The United States hit the tragic milestone of 1 million COVID-19 deaths on Thursday, according to the White House, but researchers say the actual pandemic death toll — including people who died from the pandemic’s collateral damage — is actually much higher.

Beyond the COVID-19 death toll, the pandemic also wreaked havoc on everyday life.

MORE: 'Unthinkable tragedy': U.S. COVID-19 death toll surpasses 1 million

Doctors’ appointments were missed, cancer treatments postponed. People were afraid to go to the hospital and some did not want to be a burden to the overstretched medical system. There were not enough hospital beds and elective surgical procedures were delayed. Some medical providers left the field or retired early because they could not take it anymore, worsening the existing healthcare staff shortage.

All these situations contributed to what researchers called excess mortality. In other words, reported COVID-19 deaths only account for a part of the story.

Using excess mortality estimates, a recent analysis in The Lancet found that by the end of last year, the number of people who died in the United States because of the pandemic was almost 40% higher than the official US COVID death toll of 820,000.

There are many reasons why excess deaths are higher than the reported death counts.

Boston Globe via Getty ImagesLead RN Brynn Chevalier, left, and RN Mel Arsenault push a gurney down the hall of 2-North, the COVID-19 floor at the West Roxbury VA Medical Center, as they transport a recently deceased patient out of the ward at West Roxbury VA Medical Center in Boston, Jan. 13, 2021.MORE: US likely 'dramatically undercounting' current COVID-19 resurgence, experts say

“Health care systems do not list COVID-19 as a cause of death without a positive SARS-CoV-2 test. Therefore, the deaths that occurred earlier in the pandemic, before testing was readily available, or in places with limited testing abilities, deaths due to COVID-19 were unlikely to be included in the official count,” said lead investigator Dr. Haidong Wang, associate professor of health metrics sciences at the University of Washington in Seattle.

There is also no global consensus on when a death of someone infected with COVID should be reported as a death due to COVID.

“There can be a gray area when it comes to coding a death and attributing it to COVID, particularly when someone may have been infected weeks to months prior” said John Brownstein, Ph.D., an epidemiologist and chief innovation officer at Boston Children’s Hospital. He is also an ABC News medical contributor.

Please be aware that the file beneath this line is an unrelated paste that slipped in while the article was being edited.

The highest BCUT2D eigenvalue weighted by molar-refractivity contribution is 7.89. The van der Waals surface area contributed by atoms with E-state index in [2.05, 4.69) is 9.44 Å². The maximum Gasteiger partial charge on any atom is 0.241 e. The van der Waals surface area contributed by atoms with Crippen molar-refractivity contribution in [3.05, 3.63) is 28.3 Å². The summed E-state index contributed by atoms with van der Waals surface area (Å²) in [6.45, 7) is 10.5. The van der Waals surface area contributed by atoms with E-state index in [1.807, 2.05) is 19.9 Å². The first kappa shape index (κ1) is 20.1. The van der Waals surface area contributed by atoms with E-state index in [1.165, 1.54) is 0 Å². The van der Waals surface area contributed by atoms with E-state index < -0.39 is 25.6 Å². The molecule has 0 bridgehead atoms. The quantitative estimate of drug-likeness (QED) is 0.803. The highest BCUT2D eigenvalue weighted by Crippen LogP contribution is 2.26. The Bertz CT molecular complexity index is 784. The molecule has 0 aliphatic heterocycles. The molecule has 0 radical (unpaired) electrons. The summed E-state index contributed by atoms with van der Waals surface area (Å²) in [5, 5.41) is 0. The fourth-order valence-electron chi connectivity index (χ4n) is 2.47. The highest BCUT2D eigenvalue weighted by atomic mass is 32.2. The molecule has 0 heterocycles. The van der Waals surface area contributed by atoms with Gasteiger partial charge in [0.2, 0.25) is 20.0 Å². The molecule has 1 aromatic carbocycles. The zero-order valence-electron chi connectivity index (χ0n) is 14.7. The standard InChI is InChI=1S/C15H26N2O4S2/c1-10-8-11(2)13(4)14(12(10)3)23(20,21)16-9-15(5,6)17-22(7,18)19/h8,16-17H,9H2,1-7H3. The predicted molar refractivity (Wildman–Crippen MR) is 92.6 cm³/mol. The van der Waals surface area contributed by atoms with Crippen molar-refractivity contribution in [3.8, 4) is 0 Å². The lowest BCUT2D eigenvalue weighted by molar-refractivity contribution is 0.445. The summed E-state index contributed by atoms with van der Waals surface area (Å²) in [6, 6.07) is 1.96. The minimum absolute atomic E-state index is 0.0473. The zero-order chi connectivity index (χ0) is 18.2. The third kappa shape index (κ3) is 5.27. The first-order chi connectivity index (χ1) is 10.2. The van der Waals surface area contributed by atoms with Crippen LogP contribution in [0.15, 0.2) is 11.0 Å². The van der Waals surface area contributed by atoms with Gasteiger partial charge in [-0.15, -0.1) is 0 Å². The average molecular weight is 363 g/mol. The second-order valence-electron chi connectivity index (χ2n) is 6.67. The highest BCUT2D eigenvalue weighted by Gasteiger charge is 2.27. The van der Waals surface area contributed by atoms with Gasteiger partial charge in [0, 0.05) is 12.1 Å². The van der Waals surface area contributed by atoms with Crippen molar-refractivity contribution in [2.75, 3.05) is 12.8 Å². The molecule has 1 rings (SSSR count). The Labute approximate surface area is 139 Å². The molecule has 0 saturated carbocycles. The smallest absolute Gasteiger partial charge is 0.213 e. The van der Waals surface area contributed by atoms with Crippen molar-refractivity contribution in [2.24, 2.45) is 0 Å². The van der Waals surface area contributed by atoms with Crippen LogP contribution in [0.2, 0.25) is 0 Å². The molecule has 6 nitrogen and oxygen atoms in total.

MORE: 1 million have died from COVID in the US. Experts wonder how this seems normal.

Excess mortality has been used for decades by epidemiologists to understand the impact of various infectious diseases. It also provides numerical data about the number of people who died due to the conditions caused by the pandemic that may be different from baseline conditions.

“For example, excess mortality includes the deaths due to late diagnoses from missed screening appointments, difficulty accessing primary care, and lengthened emergency department wait times,” said Brownstein.

Stephanie Keith/Getty ImagesMedical workers wheel a deceased patient on a stretcher behind a privacy screen at the Brooklyn Hospital Center, April 27, 2020, in the Brooklyn, N.Y.MORE: Boston COVID test positivity rate passes ‘threshold of concern’

In many countries, excess deaths are estimated to be much higher than recorded COVID. The recent Lancet study suggests about 18.2 million excess deaths have occurred globally between Jan. 1, 2020 and Dec. 31, 2021 as a result of the COVID pandemic–three times the COVID death count estimated by Johns Hopkins University.

“Now that excess mortality data have been collected, further studies need to assess why different states and countries were better or worse off and what can be done to improve health systems,” said Wang.

A recent report produced by The Poor People’s Campaign, in collaboration with the U.N. Sustainable Development Solutions Network, found that COVID disproportionately affected poorer communities in the United States, highlighting the deadly consequences of poverty, economic insecurity and systemic racism.

Doctors say that as we reach this sobering milestone, it’s more important than ever for Americans to visit their primary care doctor for a regular check-up, check in with loved ones who might be struggling and refocus on building healthy habits.

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